Amy Marks is head of Industrialised Construction Strategy and Evangelism at the global technology company Autodesk.

In this episode of our podcast How to Build a Better World, our managing editor, Tina Perinotto, spoke with Amy Marks from Autodesk, the “queen of prefab”, on why building and construction is not an industry but an ecosystem.

 If the world’s buildings and cities are set to triple their footprint, as forecasters predict, sustainability will be a mighty challenge. Firstly, where are we sourcing our diminishing natural materials from? And can we still build and construct the way we’ve done traditionally?

Amy Marks is head of Industrialised Construction Strategy and Evangelism at the global technology company Autodesk. She says so much needs to change.

Her job is to transform building and construction so that it’s way more efficient and sustainable. This would have multiple dividends for businesses and the planet, she says.

Amy is one of those brilliant American outperformers that rightfully stand out on the global stage. She’s educated at Harvard, she’s a successful entrepreneur, a great thinker and a great speaker.

Thankfully, for the building and construction industry, she’s made her voice one to be reckoned with.

She says building and construction is NOT an industry. It’s an eco system and this means it can’t be disrupted or reformed from the bottom up. It has to be disrupted from the top down.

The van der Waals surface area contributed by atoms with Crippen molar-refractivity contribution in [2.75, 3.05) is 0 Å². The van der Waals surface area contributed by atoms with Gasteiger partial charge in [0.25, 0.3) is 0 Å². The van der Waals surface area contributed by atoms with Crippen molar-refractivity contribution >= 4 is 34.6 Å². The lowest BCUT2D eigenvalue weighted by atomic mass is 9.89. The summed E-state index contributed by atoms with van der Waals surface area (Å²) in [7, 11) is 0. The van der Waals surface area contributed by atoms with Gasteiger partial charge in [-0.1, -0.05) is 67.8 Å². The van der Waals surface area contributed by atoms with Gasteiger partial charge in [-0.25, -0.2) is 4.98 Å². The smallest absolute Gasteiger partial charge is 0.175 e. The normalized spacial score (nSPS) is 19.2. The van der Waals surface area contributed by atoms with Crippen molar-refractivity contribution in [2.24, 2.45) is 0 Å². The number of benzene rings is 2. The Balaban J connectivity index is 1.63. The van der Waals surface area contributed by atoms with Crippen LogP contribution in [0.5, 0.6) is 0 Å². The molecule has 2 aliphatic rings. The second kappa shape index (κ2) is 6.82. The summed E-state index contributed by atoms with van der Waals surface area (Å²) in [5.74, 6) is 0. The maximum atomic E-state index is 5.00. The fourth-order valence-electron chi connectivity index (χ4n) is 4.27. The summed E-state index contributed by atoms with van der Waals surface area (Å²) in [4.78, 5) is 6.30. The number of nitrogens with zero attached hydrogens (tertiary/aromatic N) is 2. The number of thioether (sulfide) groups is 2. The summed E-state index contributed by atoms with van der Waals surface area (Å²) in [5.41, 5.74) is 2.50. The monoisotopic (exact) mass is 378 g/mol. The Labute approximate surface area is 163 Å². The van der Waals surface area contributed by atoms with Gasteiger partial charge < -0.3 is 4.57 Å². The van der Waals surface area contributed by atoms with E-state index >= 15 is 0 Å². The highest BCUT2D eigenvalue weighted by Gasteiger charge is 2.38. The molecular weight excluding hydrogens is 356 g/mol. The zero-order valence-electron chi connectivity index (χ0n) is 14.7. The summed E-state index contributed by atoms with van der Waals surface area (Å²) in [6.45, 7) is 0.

She means by influential clients such as large corporates or governments who can demand new outcomes through different methodologies.

Amy is focused on the value and efficiency of digitalisation and prefabrication. These are the ways that we can start to be conserve and repurpose our dwindling natural resources. 

In construction, a wastage rate of 30 per cent is common. New technologies can go a long way to solving that problem. And they can also help the sector integrate new building materials that are more sustainable and efficient.

Amy has construction in the blood. Her family owned a construction management company in New York and she grew up on construction sites. So it’s no surprise she is such a fascinating person to talk to about this sector.

This episode was produced with the support of our corporate sponsor, Autodesk.

Rob Adams: Challenging the status quo on urban planning How to build a better world

On our latest podcast, our managing editor, Tina Perinotto, spoke with urban planner Rob Adams.Rob became Australia’s urban planning poster child when he launched an audacious goal to transform Melbourne’s CBD as director of planning at the City of Melbourne.In those days, the city was suffering from a prolonged recession. The city streets were abandoned, especially at night and on the weekends. People had not yet discovered that CBDs could be vibrant and active.So Rob started a program was called Postcode three thousand.Part of the transformation involved refurbishing office buildings into apartments. As a result, the city’s population blossomed. Suddenly, living in the CBD was cool, not a sad, windy endurance test when the city workers departed for their homes.But that’s not all Rob is well known for. He’s recently launched a plan about concentrating development along the city’s transport routes, designed to leave the rest of suburban sites alone. This helps to “calm” residents so that they aren’t so fearful of development.
  1. Rob Adams: Challenging the status quo on urban planning
  2. Amy Marks, the “queen of prefab”: Why building and construction is not an industry, it’s an ecosystem
  3. Tim Hollo: Why democracy is crumbling and how to fix it
  4. Esther Bailey: The quiet achievement of public service
  5. The local community driving progress, with Mayor of Fremantle Dr Brad Pettitt
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